[Owl] Comparison of Adjectives

1) Comparatives:

1.1) Formation of comparatives:

Stem plus -ior (m. f.) -ius (n.)

alt-ior, alt-ior, alt-ius (higher)

1.2) Declension of comparatives:

Follows mostly the third declension

SG. M. F. N.
Nom. alt-ior alt-ior alt-ius
Gen. alt-ioris alt-ioris alt-ioris
Dat. alt-iori alt-iori alt-iori
Acc. alt-iorem alt-iorem alt-ius
Abl. alt-iore alt-iore alt-iore
PL. M. F. N.
Nom. alt-iores alt-iores alt-iora
Gen. alt-iorum alt-iorum alt-iorum
Dat. alt-ioribus alt-ioribus alt-ioribus
Acc. alt-iores alt-iores alt-iora
Abl. alt-ioribus alt-ioribus alt-ioribus

1.3) Usage of comparatives:

* with quam: Hi libri sunt clariores quam illi. [These books are clearer than those.]

When two qualities of an object are compared, both adjectives are in the comparative:

Longior quam latior acies erat. [The line was longer than it was broad.]

* without quam: Vita ejus erat brevior. [meaning "rather"]

* with ablative: Consilia tua sunt clariora luce.

Where magis is used, both adjectives are in the positive:

clari magis quam honesti [more renowned than honorable]

2) Superlatives:

2.1) Formation of superlatives:

By adding -issimus -issima -issimum to the stem

e.g. altus -a -um -> altissimus altissima altissimum

* If the adjective has -er in nom. sg. m., simply add -rimus rima -rimum to form the superlative.

e.g. acer -cris -cre -> acerrimus acerrima acerrimum.

2.2) Declension of superlatives:

Follows the first and second declension as "bonus, -a, -um"

2.3) Usage of superlatives:

* with quam, vel, or unus:

Amicus meus erat vir quam jucundissimus. [meaning of the greatest possible degree]

vel minimus [the very least]

vir unus doctissimus [the one most learned man]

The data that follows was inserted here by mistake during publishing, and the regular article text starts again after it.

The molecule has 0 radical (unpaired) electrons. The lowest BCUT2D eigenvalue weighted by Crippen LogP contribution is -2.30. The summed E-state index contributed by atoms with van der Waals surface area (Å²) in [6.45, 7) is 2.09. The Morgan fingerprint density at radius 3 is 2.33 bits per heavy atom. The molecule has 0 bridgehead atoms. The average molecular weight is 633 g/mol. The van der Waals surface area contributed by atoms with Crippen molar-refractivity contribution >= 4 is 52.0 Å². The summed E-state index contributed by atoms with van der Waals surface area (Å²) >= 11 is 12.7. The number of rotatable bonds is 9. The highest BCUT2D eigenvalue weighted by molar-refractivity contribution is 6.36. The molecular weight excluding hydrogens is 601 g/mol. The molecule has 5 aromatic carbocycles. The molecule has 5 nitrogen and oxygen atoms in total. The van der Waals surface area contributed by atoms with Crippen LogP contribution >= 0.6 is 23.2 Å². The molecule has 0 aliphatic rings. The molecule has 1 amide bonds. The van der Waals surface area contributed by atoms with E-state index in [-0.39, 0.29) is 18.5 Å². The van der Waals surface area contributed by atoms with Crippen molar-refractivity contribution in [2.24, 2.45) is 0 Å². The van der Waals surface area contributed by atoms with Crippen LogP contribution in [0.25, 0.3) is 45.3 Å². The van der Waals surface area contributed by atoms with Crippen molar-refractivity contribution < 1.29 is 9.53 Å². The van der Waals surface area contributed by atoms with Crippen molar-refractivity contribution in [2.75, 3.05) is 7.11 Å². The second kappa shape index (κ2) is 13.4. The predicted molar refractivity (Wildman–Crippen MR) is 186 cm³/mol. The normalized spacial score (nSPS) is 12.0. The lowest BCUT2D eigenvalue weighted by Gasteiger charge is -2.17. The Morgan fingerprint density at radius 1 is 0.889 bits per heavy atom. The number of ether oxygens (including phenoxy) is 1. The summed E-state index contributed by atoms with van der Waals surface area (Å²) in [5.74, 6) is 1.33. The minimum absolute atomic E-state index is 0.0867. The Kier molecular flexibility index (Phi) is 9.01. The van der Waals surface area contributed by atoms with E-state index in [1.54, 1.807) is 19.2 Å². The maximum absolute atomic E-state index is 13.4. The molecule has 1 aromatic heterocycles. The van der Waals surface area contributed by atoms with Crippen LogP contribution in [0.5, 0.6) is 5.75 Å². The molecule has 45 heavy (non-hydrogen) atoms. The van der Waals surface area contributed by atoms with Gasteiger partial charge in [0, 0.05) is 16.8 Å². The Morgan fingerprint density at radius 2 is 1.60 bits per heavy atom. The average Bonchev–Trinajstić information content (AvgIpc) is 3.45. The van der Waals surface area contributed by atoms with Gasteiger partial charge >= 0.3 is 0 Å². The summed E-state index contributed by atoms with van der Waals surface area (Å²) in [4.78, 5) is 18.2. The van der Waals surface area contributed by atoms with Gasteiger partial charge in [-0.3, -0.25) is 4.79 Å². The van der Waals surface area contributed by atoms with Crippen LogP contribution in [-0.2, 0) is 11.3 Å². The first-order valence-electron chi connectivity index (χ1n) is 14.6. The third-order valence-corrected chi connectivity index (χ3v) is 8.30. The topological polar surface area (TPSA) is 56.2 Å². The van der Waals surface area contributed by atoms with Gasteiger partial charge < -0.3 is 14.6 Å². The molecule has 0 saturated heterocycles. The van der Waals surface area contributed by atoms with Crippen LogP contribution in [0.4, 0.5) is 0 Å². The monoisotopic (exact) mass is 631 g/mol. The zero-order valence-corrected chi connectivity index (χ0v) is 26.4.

* without quam: Vita ejus erat brevissima. [meaning "very"]

The Superlative of eminence often used in complimentary references to persons. It also denotes a very high degree of a quality without implying a distinct comparison:

as, --mons altissimus, a very high mountain.

Superlatives denoting order and succession usually designate not what object, but what part of it:

summus mons [the top of the hill]
in ultima platea [at the end of the place]
prior actio [the earlier part of an action]

3) Irregular comparisons:

* Special formation of seven comparatives and superlatives:

bonus -a -um [good] melior melior melius optimus -a -um
malus -a -um [bad] peior peior peius pessimus -a -um
magnus -a -um [great] maior maior maius maximus -a -um
parvus -a -um [small] minor minor minus minimus -a -um
multus -a -um [much] - - plus plurimus -a -um
- - - prior prior prius [former] primus -a -um [first]
superus -a -um [above] superior superior superius [high] supremus -a -um; summus -a -um [highest]

N.B.: Adjectives ending in -us preceded by a vowel form comparative and superlative by adding magis and maxime respectively (except those ending in -quus).

e.g.: idoneus -a -um, magis idoneus -a -um, maxime idoneus -a -um.

Except: antiquus -a -um, antiquior antiquior antiquius, antiquissimus -a -um.

* Inflection of "plus":

M.F. SG. N. SG. M.F. PL. N.PL.
Nom. - plus plures plura
Gen. - pluris plurium plurium
Dat. - - pluribus pluribus
Acc. - plus plures plura
Abl. - plure pluribus pluribus

* Special formation of six superlatives:

Comparative Superlative
facilis -e facilior -ius facilimus -a -um
difficilis -e difficilior -ius difficilimus -a -um
similis -e similior -ius similimus -a -um
dissimilis -e dissimilior -ius dissimilimus -a -um
gracilis -e gracilior -ius gracilimus -a -um
humilis -e humilior -ius humilimus -a -um